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Markets in Asia were subdued on Wednesday ahead of key US inflation data and the Federal Reserve's policy decision. China's consumer price index fell 0.1% month-on-month in May, missing forecasts, while rising 0.3% annually. This soft inflation data weighed on Chinese stocks. Technology shares outperformed in the region, boosted by Apple's 7% surge overnight after unveiling new AI features. This helped push the Nasdaq and S&P 500 to record highs. Overall caution prevailed ahead of the US CPI report, forecast to show a 0.1% monthly rise in May with core up 0.3%. The outcome could drive market moves and influence the Fed's rate outlook. Markets are bracing for the Fed to leave rates unchanged but focus on whether policymakers stick to projecting three rate cuts for 2023 or scale back that outlook given sticky inflation

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Asian equities rallied on Thursday, with the regional MSCI Asia ex-Japan index up 0.9%, as investors reacted to cooling US inflation data and a more hawkish Fed stance. Japanese shares underperformed as the Bank of Japan began its two-day policy meeting, with speculation it may reduce bond purchases. Markets initially rallied hard after the US CPI report showed core inflation slowing sharply. However, gains were pared after the Fed signaled just one more 25bp rate hike this year, though the Nasdaq 100 and S&P 500 both hit fresh record highs. Fed Chair Powell acknowledged inflation has eased but remains too high. He said the rate path decision was a "close call" for policymakers. Treasury yields fell initially after the CPI data but pared declines after the Fed meeting. US PPI data this afternoon will be closely-watched following yesterday's events. 

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A dovish Bank of Japan, which held off from any changes to its bond-buying programme, boosted Japanese stocks and weakened the yen. Other indices in Asia were weaker, as markets mulled over the outlook for the global economy. It caps a week where markets priced in at least two rate cuts from the Fed as US inflation shows signs of easing, though the Fed remains cautious. European automakers are in the spotlight after the EU imposed tariffs on Chinese EV imports, labelled protectionist by Beijing. Tesla shareholders approved Elon Musk's $56 billion pay package despite opposition from some big investors, showing his support among retail investors. Both the S&P 500 and the Nasdaq 100 have hit fresh highs this week, though the Dow continues to struggle.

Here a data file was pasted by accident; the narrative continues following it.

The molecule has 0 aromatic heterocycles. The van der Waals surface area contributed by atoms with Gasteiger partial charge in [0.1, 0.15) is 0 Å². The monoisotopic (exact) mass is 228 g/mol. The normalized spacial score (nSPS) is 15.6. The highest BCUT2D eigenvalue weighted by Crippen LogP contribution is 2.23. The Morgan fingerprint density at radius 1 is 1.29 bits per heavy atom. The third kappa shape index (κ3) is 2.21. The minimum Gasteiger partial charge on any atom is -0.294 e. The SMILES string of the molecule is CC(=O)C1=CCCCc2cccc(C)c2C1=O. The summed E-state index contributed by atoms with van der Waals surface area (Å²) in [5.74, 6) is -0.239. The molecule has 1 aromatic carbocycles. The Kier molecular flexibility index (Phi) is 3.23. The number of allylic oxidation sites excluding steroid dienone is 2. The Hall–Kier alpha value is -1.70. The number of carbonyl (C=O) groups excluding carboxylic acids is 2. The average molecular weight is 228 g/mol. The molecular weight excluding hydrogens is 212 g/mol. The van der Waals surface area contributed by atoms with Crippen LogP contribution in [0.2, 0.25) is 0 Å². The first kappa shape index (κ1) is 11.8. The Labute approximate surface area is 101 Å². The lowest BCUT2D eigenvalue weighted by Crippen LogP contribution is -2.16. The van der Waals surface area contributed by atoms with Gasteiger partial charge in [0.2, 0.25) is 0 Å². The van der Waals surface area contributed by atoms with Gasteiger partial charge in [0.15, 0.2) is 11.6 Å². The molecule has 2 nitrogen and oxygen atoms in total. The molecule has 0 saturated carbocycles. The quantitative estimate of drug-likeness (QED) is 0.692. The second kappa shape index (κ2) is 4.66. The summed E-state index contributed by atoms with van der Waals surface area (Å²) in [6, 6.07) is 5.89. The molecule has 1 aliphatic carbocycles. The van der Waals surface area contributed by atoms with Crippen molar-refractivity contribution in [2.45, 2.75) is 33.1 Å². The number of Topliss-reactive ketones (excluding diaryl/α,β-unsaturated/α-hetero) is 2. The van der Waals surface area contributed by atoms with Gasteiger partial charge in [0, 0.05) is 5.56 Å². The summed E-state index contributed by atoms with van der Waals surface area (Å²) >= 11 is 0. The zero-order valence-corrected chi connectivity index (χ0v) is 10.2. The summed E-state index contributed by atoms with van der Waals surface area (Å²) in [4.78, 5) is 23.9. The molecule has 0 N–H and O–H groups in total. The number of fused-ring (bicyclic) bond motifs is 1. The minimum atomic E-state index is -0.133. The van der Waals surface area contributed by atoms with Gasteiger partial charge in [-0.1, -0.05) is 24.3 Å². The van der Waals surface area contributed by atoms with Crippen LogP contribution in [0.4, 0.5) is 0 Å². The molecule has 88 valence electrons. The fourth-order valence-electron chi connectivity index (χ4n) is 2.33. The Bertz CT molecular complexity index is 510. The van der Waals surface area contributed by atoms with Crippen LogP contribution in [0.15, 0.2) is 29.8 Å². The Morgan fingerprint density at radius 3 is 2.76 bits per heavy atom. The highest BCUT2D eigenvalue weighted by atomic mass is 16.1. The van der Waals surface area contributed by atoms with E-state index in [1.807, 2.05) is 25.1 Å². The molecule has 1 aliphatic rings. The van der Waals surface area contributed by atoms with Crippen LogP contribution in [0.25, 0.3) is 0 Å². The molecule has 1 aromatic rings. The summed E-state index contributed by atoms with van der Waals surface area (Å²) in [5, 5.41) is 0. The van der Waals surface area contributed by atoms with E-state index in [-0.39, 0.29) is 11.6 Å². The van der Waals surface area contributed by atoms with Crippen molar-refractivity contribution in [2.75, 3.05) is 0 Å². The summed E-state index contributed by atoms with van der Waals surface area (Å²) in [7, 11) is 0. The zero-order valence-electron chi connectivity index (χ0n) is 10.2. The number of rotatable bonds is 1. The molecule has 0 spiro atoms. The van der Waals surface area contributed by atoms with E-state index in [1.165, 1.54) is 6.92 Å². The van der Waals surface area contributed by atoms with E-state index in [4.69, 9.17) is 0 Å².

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Asian stock markets were mostly down Monday as mixed Chinese economic data highlighted that country's uneven economic recovery. This dampened risk appetite. Chinese retail sales grew better than expected in May, but industrial output and investment missed forecasts. Home prices also fell sharply, reflecting continued strains in the property sector. The People's Bank of China kept interest rates unchanged, despite some expectations for a cut after weak lending data. In Europe, political uncertainty around the French elections soured sentiment and weighed on the euro currency. US stock futures were little changed, with investors awaiting upcoming economic data like retail sales. Central bank meetings are scheduled this week for Australia, Norway, UK and Switzerland, with the Swiss National Bank tipped to potentially cut rates given the strong franc. Commodities were mixed, with oil prices easing slightly after last week's rally, while gold held steady after recent gains.